A stock split changes how a company balances its common stock in two ways. It increases the number of outstanding shares and it reduces the price of any single share. The total value of all shares, however, remains unchanged after the split. The change in the stock account balance depends on the ratio of the split. At a high ratio, the company may attract many new investors who can afford the cheaper shares, broadening its shareholder base and reducing stock volatility.
Multiply the initial number of outstanding shares by the first number in the stock split ratio. For example, if a company that has issued 10,000 shares implements a 3-for-2 split on its stock, multiply 10,000 by 3 to get 30,000 shares.
Divide this altered number of shares by the second number in the stock split ratio. Continuing the example, divide 30,000 by 2 to get 15,000 shares. The company will have issued 15,000 shares after the split.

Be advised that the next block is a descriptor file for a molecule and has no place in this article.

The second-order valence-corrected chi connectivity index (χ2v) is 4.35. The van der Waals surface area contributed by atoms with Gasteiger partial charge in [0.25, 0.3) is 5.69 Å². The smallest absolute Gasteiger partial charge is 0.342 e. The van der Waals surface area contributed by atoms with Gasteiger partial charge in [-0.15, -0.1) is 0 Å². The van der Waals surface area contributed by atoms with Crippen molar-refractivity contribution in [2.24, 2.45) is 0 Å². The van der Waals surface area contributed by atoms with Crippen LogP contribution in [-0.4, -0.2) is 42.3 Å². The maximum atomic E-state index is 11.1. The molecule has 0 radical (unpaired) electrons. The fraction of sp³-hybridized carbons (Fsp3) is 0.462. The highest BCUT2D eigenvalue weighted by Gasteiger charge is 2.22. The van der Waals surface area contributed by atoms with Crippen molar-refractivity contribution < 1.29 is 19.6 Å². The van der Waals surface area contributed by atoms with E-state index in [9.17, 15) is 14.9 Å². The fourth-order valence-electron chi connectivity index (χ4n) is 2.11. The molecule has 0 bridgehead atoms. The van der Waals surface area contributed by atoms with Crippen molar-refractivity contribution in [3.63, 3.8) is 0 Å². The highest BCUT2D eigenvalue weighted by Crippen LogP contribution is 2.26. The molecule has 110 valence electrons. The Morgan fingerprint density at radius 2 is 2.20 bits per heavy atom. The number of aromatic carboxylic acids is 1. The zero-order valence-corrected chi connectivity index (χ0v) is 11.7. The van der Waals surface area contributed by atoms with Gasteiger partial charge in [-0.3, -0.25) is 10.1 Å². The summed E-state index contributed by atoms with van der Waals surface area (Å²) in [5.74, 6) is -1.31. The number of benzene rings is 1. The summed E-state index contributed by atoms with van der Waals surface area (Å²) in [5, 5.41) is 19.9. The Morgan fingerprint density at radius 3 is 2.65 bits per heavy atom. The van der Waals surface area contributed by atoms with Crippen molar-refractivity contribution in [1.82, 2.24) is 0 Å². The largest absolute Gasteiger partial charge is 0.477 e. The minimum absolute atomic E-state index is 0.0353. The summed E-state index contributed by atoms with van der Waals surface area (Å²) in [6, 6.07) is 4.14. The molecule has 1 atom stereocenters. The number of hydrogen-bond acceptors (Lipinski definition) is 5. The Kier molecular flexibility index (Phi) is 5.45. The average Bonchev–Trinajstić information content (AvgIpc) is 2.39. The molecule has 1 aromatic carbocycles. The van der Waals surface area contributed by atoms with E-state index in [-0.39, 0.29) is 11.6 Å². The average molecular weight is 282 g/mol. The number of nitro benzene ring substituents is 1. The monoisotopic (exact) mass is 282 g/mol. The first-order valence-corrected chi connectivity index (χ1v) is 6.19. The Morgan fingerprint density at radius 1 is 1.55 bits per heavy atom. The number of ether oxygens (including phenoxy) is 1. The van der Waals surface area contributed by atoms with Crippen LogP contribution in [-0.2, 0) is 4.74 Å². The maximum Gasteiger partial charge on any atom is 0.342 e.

Subtract the initial number of shares from this value. Subtracting 10,000 from 15,000 gives 5,000, which is the number of new shares that the company must issue.
Multiply the stock's initial price by the initial number of outstanding shares. For example, if the shares initially each sell for $30, multiply 10,000 by $30 to get $300,000. This is the company's market capitalization before and after the split.
Divide the market capitalization by the total number of shares after the split. With this example, divide $300,000 by 15,000 to get $20. This is the stock price after the split.
Ryan Menezes is a professional writer and blogger. He has a Bachelor of Science in journalism from Boston University and has written for the American Civil Liberties Union, the marketing firm InSegment and the project management service Assembla. He is also a member of Mensa and the American Parliamentary Debate Association.